Education Is the Key
Network, Fall 2006
On April 8, 1952, the London Mental Health Association got an earful from the superintendent of the local psychiatric hospital, Dr. George H. Stevenson. According to a London Free Press article that appeared the following day, Stevenson asserted that many mental diseases are not inherited, but caused by parental ‘infection’ in early life. The mother infects the child with mental illness, said Stevenson, just as the tubercular mother does.
‘No wonder families felt challenged to declare ‘My child has a mental illness’ if the superintendent of the psychiatric hospital is saying, ‘Well, that’s because you’re a mentally defective parent,” responds Mike Petrenko, executive director of the Canadian Mental Health Association (CMHA), London-Middlesex Branch. During his 22 years with the organization, Petrenko has studied the history extensively. Since the 1950s, he observes, CMHA has made great strides in helping families to deal with the stigma attached to mental illness.
Overcoming stigma begins with education. From the beginning, the London Mental Health Association (which later became CMHA London-Middlesex Branch) has devoted both staff and volunteer resources to public education activities. From 1951 to 1954, public education focused on the mental health of children. In 1953, according to minutes of the executive, this expanded to include ‘the aged, relatives of people with mental illness, and the rehabilitation of patients.’
Many of the founding members were professionals who worked with consumers in the hospitals, along with family members who contributed their time as volunteers. There was very little consumer involvement in the beginning, except for ‘the silent consumer who didn’t want to identify himself, because he didn’t want to be labelled,’ says Petrenko. Even for family members who participated, their involvement was very much behind the scenes. As a result, rather than education or support directed at other family members, CMHA London-Middlesex concentrated on programs for the entire community, using such methods as radio broadcasts and panel discussions.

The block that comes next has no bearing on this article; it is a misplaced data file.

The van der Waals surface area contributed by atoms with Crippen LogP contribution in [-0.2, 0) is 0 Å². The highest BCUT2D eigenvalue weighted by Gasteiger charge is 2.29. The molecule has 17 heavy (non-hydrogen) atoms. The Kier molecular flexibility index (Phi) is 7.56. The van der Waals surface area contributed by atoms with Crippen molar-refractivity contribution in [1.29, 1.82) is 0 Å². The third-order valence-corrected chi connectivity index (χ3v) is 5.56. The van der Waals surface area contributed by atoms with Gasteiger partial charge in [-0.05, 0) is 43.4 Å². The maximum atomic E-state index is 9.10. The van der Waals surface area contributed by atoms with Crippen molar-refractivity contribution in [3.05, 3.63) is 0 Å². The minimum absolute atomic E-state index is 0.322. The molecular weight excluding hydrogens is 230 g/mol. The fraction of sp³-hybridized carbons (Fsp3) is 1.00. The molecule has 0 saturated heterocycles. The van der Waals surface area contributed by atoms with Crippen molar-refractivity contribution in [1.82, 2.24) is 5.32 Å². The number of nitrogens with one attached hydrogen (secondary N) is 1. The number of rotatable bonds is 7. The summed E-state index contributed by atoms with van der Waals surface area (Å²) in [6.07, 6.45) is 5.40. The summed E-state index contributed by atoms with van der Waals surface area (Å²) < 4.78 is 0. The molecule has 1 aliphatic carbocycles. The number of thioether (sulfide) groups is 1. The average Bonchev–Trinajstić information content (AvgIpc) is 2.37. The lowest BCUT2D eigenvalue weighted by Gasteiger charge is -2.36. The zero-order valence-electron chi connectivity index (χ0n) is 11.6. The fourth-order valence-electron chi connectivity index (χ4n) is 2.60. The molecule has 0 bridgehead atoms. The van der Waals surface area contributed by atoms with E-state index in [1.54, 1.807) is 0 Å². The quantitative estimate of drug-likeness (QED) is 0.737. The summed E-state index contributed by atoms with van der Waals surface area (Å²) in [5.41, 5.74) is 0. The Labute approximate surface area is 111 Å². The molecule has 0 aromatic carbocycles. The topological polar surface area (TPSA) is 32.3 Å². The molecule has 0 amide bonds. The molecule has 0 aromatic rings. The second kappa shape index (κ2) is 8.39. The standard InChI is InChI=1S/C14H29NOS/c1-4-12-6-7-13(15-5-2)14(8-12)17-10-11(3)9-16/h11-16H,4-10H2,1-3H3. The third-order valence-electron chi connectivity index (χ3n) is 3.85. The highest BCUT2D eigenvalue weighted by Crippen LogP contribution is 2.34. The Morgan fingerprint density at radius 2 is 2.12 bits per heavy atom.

Miss Edith McDowell, dean of the University of Western Ontario’s School of Nursing, was a board member in the early years. She complained at the May 16, 1951, executive meeting that the education series presented in the winter of 1950/1951 was ‘depressing, in that every program left the listener in doubt as to whether help [could be] obtained in a tragic situation.’ Arguing for ‘a more positive approach,’ McDowell got a motion passed that future programs should be built around ‘how members of a happy family conduct their interpersonal relationships.’
McDowell’s motion was acted upon. Mrs. Jay Peterson, a London artist, produced two posters for the local CMHA Mental Health Week, May 4-10, 1952. One poster presented a dysfunctional family situation and the other a functional one. In the edgy dysfunctional montage, Peterson included many terms that still ring true today, such as ‘escape,’ ‘fearfulness’ and ‘keeping up with the …’Jones’.’ On the functional poster, she cited balanced mental and physical activities, ‘proper food, adequate sleep,’ and the ‘ability to communicate ideas to others.’
The Public Utilities Commission displayed this artwork in a large window during Mental Health Week. The posters were also put on view at the May 26, 1952, executive meeting so members could see their effectiveness. In addition, photographs of the artwork were sent to the ‘Toronto head office’ of CMHA.
Over the next several decades, economic pressures on the health care system and the advent of modern psychopharmacology led to more and more consumers being let out of psychiatric hospitals. The drugs controlled or suppressed symptoms, but while psychiatric hospitals emptied, beds in outpatient facilities filled with consumers who could not find adequate community support or treatment.